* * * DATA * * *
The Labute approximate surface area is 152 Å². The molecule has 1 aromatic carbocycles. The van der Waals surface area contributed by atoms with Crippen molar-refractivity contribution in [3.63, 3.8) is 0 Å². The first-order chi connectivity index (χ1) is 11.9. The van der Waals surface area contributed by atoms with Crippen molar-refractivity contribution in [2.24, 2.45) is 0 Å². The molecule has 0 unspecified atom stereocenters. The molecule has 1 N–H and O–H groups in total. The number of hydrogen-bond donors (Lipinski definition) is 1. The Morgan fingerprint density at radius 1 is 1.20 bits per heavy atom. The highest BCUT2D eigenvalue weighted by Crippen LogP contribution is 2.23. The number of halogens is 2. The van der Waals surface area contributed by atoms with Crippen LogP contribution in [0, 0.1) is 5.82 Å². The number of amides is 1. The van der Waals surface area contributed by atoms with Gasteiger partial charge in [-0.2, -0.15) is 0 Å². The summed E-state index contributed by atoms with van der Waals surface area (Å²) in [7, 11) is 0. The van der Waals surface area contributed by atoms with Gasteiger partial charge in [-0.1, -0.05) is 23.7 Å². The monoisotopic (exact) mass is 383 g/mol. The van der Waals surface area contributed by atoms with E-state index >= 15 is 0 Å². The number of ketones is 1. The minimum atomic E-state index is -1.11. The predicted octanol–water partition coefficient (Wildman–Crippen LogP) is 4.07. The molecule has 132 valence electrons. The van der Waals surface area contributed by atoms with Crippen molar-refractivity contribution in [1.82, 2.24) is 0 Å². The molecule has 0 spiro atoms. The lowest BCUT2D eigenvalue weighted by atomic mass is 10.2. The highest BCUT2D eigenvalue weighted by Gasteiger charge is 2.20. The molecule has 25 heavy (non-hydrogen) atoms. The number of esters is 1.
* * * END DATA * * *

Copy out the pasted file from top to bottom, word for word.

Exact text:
The Labute approximate surface area is 152 Å². The molecule has 1 aromatic carbocycles. The van der Waals surface area contributed by atoms with Crippen molar-refractivity contribution in [3.63, 3.8) is 0 Å². The first-order chi connectivity index (χ1) is 11.9. The van der Waals surface area contributed by atoms with Crippen molar-refractivity contribution in [2.24, 2.45) is 0 Å². The molecule has 0 unspecified atom stereocenters. The molecule has 1 N–H and O–H groups in total. The number of hydrogen-bond donors (Lipinski definition) is 1. The Morgan fingerprint density at radius 1 is 1.20 bits per heavy atom. The highest BCUT2D eigenvalue weighted by Crippen LogP contribution is 2.23. The number of halogens is 2. The van der Waals surface area contributed by atoms with Crippen LogP contribution in [0, 0.1) is 5.82 Å². The number of amides is 1. The van der Waals surface area contributed by atoms with Gasteiger partial charge in [-0.2, -0.15) is 0 Å². The summed E-state index contributed by atoms with van der Waals surface area (Å²) in [7, 11) is 0. The van der Waals surface area contributed by atoms with Gasteiger partial charge in [-0.1, -0.05) is 23.7 Å². The monoisotopic (exact) mass is 383 g/mol. The van der Waals surface area contributed by atoms with E-state index >= 15 is 0 Å². The number of ketones is 1. The minimum atomic E-state index is -1.11. The predicted octanol–water partition coefficient (Wildman–Crippen LogP) is 4.07. The molecule has 132 valence electrons. The van der Waals surface area contributed by atoms with Crippen molar-refractivity contribution in [1.82, 2.24) is 0 Å². The molecule has 0 spiro atoms. The lowest BCUT2D eigenvalue weighted by atomic mass is 10.2. The highest BCUT2D eigenvalue weighted by Gasteiger charge is 2.20. The molecule has 25 heavy (non-hydrogen) atoms. The number of esters is 1.